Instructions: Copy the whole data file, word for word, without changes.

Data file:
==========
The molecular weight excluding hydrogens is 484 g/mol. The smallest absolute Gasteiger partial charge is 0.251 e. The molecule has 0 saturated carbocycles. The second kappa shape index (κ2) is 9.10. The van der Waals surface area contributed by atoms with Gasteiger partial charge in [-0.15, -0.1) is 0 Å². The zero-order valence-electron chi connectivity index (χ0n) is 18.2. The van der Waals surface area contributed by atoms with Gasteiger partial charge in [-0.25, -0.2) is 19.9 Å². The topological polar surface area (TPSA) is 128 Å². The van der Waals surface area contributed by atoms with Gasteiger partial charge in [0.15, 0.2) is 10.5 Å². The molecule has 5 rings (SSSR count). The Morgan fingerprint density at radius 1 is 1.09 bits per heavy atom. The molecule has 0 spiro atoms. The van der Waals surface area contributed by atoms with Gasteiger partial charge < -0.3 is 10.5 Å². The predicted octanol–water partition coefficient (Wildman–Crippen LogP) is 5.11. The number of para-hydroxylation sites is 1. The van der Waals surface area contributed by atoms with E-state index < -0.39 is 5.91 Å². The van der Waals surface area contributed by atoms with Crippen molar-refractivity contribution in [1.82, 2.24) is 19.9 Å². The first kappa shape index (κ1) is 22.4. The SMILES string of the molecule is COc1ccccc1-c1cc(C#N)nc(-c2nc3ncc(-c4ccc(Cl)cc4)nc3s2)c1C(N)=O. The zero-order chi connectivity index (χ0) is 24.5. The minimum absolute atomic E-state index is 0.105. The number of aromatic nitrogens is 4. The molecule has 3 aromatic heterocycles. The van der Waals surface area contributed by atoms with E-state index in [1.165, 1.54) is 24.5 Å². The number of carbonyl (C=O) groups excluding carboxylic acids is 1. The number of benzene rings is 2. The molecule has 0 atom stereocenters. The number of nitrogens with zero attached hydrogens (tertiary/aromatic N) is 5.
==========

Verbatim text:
The molecular weight excluding hydrogens is 484 g/mol. The smallest absolute Gasteiger partial charge is 0.251 e. The molecule has 0 saturated carbocycles. The second kappa shape index (κ2) is 9.10. The van der Waals surface area contributed by atoms with Gasteiger partial charge in [-0.15, -0.1) is 0 Å². The zero-order valence-electron chi connectivity index (χ0n) is 18.2. The van der Waals surface area contributed by atoms with Gasteiger partial charge in [-0.25, -0.2) is 19.9 Å². The topological polar surface area (TPSA) is 128 Å². The van der Waals surface area contributed by atoms with Gasteiger partial charge in [0.15, 0.2) is 10.5 Å². The molecule has 5 rings (SSSR count). The Morgan fingerprint density at radius 1 is 1.09 bits per heavy atom. The molecule has 0 spiro atoms. The van der Waals surface area contributed by atoms with Gasteiger partial charge < -0.3 is 10.5 Å². The predicted octanol–water partition coefficient (Wildman–Crippen LogP) is 5.11. The number of para-hydroxylation sites is 1. The van der Waals surface area contributed by atoms with E-state index < -0.39 is 5.91 Å². The van der Waals surface area contributed by atoms with Crippen molar-refractivity contribution in [1.82, 2.24) is 19.9 Å². The first kappa shape index (κ1) is 22.4. The SMILES string of the molecule is COc1ccccc1-c1cc(C#N)nc(-c2nc3ncc(-c4ccc(Cl)cc4)nc3s2)c1C(N)=O. The zero-order chi connectivity index (χ0) is 24.5. The minimum absolute atomic E-state index is 0.105. The number of aromatic nitrogens is 4. The molecule has 3 aromatic heterocycles. The van der Waals surface area contributed by atoms with E-state index in [1.165, 1.54) is 24.5 Å². The number of carbonyl (C=O) groups excluding carboxylic acids is 1. The number of benzene rings is 2. The molecule has 0 atom stereocenters. The number of nitrogens with zero attached hydrogens (tertiary/aromatic N) is 5.